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I am a SCADA consultant and I work with many software packages. Due to their robust nature they include the capability of executing internal/external activex and vbscript code.

Over the years I have written 10's of thousands of lines of code which my clients have utilized happily. I've met a point in my career where I want to go independent with these libraries due to their complex nature.

That being said, is it legal for me to advertise "SoftwareX Expansion libraries" or "SCADA expansion libraries for software X/Y/Z"? What exactly can I state on a website or software package which would not get me swarmed by lawsuits?

SCADA is supervisory control and data acquisition. Writing advanced reporting/software for industrial hardware and software. I work with human machine interface(hmi) software which allows internal/external execution of vbscript. Think of it as adobe flash, and how it executes actionscript. In the case of adobe flash, I would want to sell my actionscript libraries. My question is - Is it legal?

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what is "SCADA"? Also, if you are asking for resume help, please note it's off-topic per site FAQ –  gnat Apr 13 '13 at 20:49
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Resume help? No. SCADA is supervisory control and data acquisition. Writing advanced reporting/software for industrial hardware and software. I work with human machine interface(hmi) software which allows internal/external execution of vbscript. Think of it as adobe flash, and how it executes actionscript. In the case of adobe flash, I would want to sell my actionscript libraries. My question is - Is it legal? –  Rich Apr 13 '13 at 21:27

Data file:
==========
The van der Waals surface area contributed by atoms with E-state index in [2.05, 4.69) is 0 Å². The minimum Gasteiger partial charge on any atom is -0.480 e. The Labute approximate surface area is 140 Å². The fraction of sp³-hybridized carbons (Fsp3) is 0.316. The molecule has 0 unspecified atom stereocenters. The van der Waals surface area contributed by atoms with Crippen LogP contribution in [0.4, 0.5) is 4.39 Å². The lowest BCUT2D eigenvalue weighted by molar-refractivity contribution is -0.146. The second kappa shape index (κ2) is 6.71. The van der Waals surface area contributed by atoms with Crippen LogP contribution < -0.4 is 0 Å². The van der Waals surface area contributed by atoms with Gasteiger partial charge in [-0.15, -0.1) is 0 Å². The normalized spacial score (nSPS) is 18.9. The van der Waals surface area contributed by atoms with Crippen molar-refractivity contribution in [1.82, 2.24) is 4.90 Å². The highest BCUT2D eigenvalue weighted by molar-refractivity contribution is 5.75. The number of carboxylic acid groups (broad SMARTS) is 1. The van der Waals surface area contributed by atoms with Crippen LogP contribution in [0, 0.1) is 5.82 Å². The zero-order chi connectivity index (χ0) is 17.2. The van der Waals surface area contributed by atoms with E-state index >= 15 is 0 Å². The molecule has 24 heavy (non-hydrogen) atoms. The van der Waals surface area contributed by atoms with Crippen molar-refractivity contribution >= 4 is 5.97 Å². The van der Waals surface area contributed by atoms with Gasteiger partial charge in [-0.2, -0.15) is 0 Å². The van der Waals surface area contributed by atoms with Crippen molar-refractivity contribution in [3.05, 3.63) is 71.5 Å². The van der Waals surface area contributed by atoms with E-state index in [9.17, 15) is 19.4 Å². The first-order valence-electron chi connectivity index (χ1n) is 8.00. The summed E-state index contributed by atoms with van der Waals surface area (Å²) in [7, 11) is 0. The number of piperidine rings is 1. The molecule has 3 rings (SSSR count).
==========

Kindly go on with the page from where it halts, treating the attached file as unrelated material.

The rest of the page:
In the US, anyone can sue for pretty much anything (whether it gets to trial is another matter) - so it's impossible to answer the question about what would or wouldn't get you sued. That said, who owns these libraries you've written? Your employer? The clients? You personally? If you personally don't have the rights to those libraries, you'll likely find yourself on the wrong end of a lawsuit for that. –  alroc Apr 14 '13 at 11:32
    
All of the libraries I'm referencing are stored on my personal server and I designed them as well on the server so that no ownership issues would come into play. –  Rich Apr 14 '13 at 17:47
    
It depends on 1) What state of trademark SCADA is currently under - I suggest consulting a trademark lawyer - and 2) What state of contract you were under when you wrote the software - I suggest consulting a contract lawyer. –  medivh Jul 24 '13 at 14:15

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TechnologRich, the first thing I would say is that WE ARE NOT LAWYERS (though there might be a former lawyer among us). We are programmers. Asking us whether something is legal or not is like asking your mail carrier about your plumbing problem.

People write code to improve functionality of existing software packages all the time, and some have successfully sold it. I've purchased software like that. But the details of what is legal in your case would have to be asked of someone with actual LEGAL experience. It will cost you money up front to get good legal advice, but it will be cheaper than a lawsuit later!

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